This week’s podcast episode, #108, addressed the subject of church health, from our (Jeff and Jonny) perspective in our local 200church.
In October 1997 my wife and I attended the Purpose Driven Church Conference at Saddleback Church. Rick Warren and his team regaled us with stories and principles that described a fantastic way for us to think about the organization of our local churches. Rick laid out what he views as the five purposes of the church: worship, fellowship, discipleship, ministry, and evangelism.
Rick’s pragmatic and principled approach to ministry was extremely helpful as it organized everything in the local church ministry world into five columns. So helpful, practical, and encouraging – it was!
Rick wrote the book of course, The Purpose Driven Church book. However, the five purposes, and several others, have been in the New Testament for 2,000 years. They are not new, and Rick only discovered a way to organize, collate, and present them – helpful to the ministry culture at the time.
There was something missing for me though in the presentation. And years later I would say it like this: You have to see and engage the five purposes through the shades and activity of the Great Commandment. The purposes are deadening when the active ingredient of love is not present.
The previous paragraph may sound elementary, but it’s not, not at all, it’s critical! The proclivity to perform is commonplace for religious leaders. The penchant to do, finish, and check off is epidemic in church leadership. If you doubt for a moment this truth, just read Matthew 23 – yeah, the whole chapter! I said whole.
The Pharisees would travel over hill and dale just to find a convert to make twice as much a child of HELL as they were! Yes, this was the message of Jesus condemning the religious leaders, the shepherds, of his beloved sheep.
So when they approached him in Matthew 22:34-36, just prior of course to Matthew 23, they were all concerned with the letter of the law and the pecking order of the commandments. Jesus laid it out plainly, saying that these two commands are what all the law and prophets hang on.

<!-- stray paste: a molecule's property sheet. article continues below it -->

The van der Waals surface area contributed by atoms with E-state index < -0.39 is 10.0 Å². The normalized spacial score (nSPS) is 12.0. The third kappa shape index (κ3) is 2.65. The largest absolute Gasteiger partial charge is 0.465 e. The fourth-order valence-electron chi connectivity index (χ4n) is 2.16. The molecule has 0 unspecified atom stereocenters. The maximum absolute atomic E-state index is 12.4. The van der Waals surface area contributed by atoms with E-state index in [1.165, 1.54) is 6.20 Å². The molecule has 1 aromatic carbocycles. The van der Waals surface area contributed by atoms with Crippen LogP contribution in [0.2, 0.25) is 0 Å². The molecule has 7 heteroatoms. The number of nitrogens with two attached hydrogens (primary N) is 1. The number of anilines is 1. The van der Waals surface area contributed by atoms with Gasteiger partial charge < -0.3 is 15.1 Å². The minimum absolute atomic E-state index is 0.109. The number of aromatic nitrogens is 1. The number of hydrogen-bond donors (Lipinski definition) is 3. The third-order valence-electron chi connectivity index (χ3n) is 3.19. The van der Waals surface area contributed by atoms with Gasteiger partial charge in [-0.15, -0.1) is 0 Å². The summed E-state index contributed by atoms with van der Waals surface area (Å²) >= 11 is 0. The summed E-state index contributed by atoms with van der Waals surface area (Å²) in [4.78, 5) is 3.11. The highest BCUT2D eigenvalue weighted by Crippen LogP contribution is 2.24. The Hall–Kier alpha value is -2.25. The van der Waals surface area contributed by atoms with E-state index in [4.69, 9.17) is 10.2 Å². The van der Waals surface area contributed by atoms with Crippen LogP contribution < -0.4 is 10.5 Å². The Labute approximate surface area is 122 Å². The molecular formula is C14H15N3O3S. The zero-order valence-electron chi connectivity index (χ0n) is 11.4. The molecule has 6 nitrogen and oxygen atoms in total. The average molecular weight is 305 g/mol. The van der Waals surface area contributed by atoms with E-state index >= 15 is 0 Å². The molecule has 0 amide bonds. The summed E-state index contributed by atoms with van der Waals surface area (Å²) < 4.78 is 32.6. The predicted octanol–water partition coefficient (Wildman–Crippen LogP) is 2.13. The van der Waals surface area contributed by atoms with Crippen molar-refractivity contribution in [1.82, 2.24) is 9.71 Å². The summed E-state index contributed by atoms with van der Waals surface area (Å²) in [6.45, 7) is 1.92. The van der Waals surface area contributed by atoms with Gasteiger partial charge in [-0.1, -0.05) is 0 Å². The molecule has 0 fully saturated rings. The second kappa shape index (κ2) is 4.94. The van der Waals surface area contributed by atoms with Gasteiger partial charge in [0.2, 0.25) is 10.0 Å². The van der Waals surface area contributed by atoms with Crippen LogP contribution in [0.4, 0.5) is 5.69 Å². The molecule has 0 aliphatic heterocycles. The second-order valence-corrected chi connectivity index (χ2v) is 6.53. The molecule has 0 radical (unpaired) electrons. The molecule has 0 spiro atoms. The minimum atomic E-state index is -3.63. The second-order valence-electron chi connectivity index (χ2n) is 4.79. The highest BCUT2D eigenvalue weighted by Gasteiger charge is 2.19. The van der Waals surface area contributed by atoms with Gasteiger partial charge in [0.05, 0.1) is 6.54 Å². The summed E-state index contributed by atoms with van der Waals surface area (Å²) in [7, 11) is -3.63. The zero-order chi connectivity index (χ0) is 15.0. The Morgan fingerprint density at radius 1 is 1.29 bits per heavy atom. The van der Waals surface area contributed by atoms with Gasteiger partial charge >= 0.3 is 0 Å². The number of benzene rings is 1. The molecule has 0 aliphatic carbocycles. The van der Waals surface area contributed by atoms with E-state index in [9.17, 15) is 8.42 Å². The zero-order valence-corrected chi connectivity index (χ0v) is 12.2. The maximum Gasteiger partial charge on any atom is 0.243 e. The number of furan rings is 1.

And the five purposes. And every other activity in Kingdom ministry – everything, all of it, hangs on:
‘Love the Lord your God with all your heart and with all your soul and with all your mind.’ 38 This is the first and greatest commandment. 39 And the second is like it: ‘Love your neighbor as yourself.’
So this is the beginning of our conversation about church health – the purposes of the church and the activity of ministry must all be viewed through the shades of LOVE.
When you approach a ministry in your church, whether to evaluate it or to change it, make the first consideration LOVE. How is love informing this ministry? How is this ministry encouraging the church family in actually loving others?
Do this, put a pair of sunglasses in the lap drawer of your office desk. Take a sharpie marker and write “love” on them. Before you make any considerations regarding programs, people, properties, or finances – put them on and view them through the shades of the Great Commandment – LOVE. I know, it’s corny, but if you do it you just might remember better what Jesus considered primary.
This conversation is TBC – to be continued…
Next week the “Enforcer” returns to the 200churches Podcast – Dr. Dan Reiland – on episode 109!
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